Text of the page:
Biden’s Student Loan Forgiveness Goes to the Supreme Court Today — Here’s What You Need To Know
Feb. 28 is the day the fate of President Joe Biden’s student loan forgiveness program will begin to play out, as the Supreme Court will hear arguments concerning it. The end result of these hearings — the judgment — will affect millions of American borrowers.
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While the Supreme Court’s decision is widely expected to be released in June, the hearing day has been anxiously awaited by borrowers.
In November 2022, the White House reported that 26.3 million student loan borrowers had applied or were deemed automatically eligible for relief under the forgiveness program. Further, the White House stated that 16.5 million fully approved applications had been sent to loan servicers for discharge. The Biden administration estimated that more than 40 million borrowers would qualify for the debt relief program, with nearly 90% of the benefits of the relief going to borrowers earning less than $75,000 per year.
For now, the program has been halted. The administration issued a loan payment pause extension until June 30, to allow for the Supreme Court to rule on the case. The lawsuits challenging the program hinge on the argument that it is “unconstitutional” and that the HEROES Act — enacted in the wake of the Sept. 11 attacks — does not provides authority to grant relief from student loans. Six Republican-led states claim the enactment of Biden’s program would harm them financially, per CNN.
When the program was announced in August 2022, the Justice Department said in a brief of support regarding the program that the HEROES Act “authorizes the Secretary to address the financial hardship arising out of the COVID-19 pandemic by reducing or canceling the principal balances of student loans for a broad class of borrowers.”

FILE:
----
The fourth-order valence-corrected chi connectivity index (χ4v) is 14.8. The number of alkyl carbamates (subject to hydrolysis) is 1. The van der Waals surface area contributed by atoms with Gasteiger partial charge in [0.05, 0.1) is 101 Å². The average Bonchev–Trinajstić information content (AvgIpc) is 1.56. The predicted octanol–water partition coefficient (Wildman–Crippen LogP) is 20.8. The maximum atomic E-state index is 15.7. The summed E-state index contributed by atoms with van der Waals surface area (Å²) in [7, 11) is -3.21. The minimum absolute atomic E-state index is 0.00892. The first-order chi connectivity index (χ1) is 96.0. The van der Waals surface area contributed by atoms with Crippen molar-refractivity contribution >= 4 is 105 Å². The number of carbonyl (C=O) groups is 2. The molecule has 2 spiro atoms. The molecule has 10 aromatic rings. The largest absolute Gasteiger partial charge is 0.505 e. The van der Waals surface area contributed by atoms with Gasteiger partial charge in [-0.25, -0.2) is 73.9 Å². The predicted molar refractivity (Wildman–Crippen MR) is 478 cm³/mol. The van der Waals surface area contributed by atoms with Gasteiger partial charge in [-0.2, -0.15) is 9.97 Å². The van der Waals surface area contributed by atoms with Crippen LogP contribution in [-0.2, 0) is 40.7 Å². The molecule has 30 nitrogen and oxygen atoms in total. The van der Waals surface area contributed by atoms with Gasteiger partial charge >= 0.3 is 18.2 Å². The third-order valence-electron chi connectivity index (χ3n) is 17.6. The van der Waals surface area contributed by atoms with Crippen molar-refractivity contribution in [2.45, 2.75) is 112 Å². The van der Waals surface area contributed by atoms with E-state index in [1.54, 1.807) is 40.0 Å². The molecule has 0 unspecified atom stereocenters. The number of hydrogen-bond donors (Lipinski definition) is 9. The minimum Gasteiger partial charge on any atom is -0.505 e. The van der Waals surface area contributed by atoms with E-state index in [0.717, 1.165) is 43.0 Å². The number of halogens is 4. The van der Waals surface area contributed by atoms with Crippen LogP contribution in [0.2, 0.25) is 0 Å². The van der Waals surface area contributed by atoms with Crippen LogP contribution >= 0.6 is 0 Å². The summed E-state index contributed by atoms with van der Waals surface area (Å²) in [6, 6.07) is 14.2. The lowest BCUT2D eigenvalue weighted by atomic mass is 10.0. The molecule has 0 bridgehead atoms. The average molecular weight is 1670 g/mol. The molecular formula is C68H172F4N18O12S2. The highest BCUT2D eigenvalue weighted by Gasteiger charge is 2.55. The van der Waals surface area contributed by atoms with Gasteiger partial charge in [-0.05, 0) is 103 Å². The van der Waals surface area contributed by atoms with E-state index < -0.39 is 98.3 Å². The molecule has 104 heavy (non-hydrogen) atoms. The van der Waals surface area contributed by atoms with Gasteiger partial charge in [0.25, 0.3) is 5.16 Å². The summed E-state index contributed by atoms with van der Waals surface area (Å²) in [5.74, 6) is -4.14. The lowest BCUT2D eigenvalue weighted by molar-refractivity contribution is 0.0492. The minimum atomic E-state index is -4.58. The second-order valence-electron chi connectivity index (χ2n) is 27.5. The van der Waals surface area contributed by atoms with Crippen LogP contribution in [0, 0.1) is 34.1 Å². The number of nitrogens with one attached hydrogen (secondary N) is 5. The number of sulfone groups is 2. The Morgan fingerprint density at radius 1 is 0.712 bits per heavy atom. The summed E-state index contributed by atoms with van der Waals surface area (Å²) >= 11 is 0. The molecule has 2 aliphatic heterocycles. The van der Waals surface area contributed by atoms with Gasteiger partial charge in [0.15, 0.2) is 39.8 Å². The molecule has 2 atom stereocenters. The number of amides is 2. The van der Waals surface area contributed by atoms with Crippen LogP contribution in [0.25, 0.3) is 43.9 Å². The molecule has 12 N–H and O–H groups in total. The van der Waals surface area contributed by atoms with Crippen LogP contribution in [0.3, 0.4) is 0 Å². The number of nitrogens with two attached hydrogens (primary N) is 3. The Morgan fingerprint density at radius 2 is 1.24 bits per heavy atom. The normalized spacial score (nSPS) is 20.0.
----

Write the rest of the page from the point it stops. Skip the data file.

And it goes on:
However, Judge Mark. T. Pittman of the U.S. District Court for the Northern District of Texas argued — in his Nov. 10 decision — that the program was an unconstitutional exercise of Congress’s legislative power and must be vacated.
“In this country, we are not ruled by an all-powerful executive with a pen and a phone. Instead, we are ruled by a Constitution that provides for three distinct and independent branches of government.”
Protests are planned in front of the court tomorrow, including a “People’s Rally for Student Debt Cancellation.” Co-sponsors of the rally include the Center for Responsible Lending (CRL), the Debt Collective, the Student Borrower Protection Center (SBPC), the NAACP, MoveOn, the National Consumer Law Center (NCLC) and the National Education Association (NEA), as GOBankingRates previously reported.
CNN reported that if the Supreme Court strikes down Biden’s student loan forgiveness program, “it could be possible for the administration to make some modifications to the policy and try again — though that process could take months.”
Meanwhile, the Biden administration and the Department of Education have been working in parallel on changes pertaining to income-driven repayment plans, which could alleviate borrowers’ financial burdens. The Congressional Budget Office (CBO) estimated that the relief program would cost $400 billion.
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If enacted, the forgiveness program would grant up to $10,000 in federal student debt relief for borrowers whose income in 2020 or 2021 was less than $125,000 (or $250,000 for households). And for Pell Grant recipients, that amount increases to up to $20,000 in student loan cancellation. If you are a dependent student, your eligibility is based on your parental income. Most federal loans are eligible, including undergraduate and graduate direct loans, parent PLUS and grad PLUS loans, consolidation loans, Federal family education loan (FFEL) program loans held by the Department of Education, Perkins loans held by the Department of Education and defaulted loans, according to studentaid.gov.
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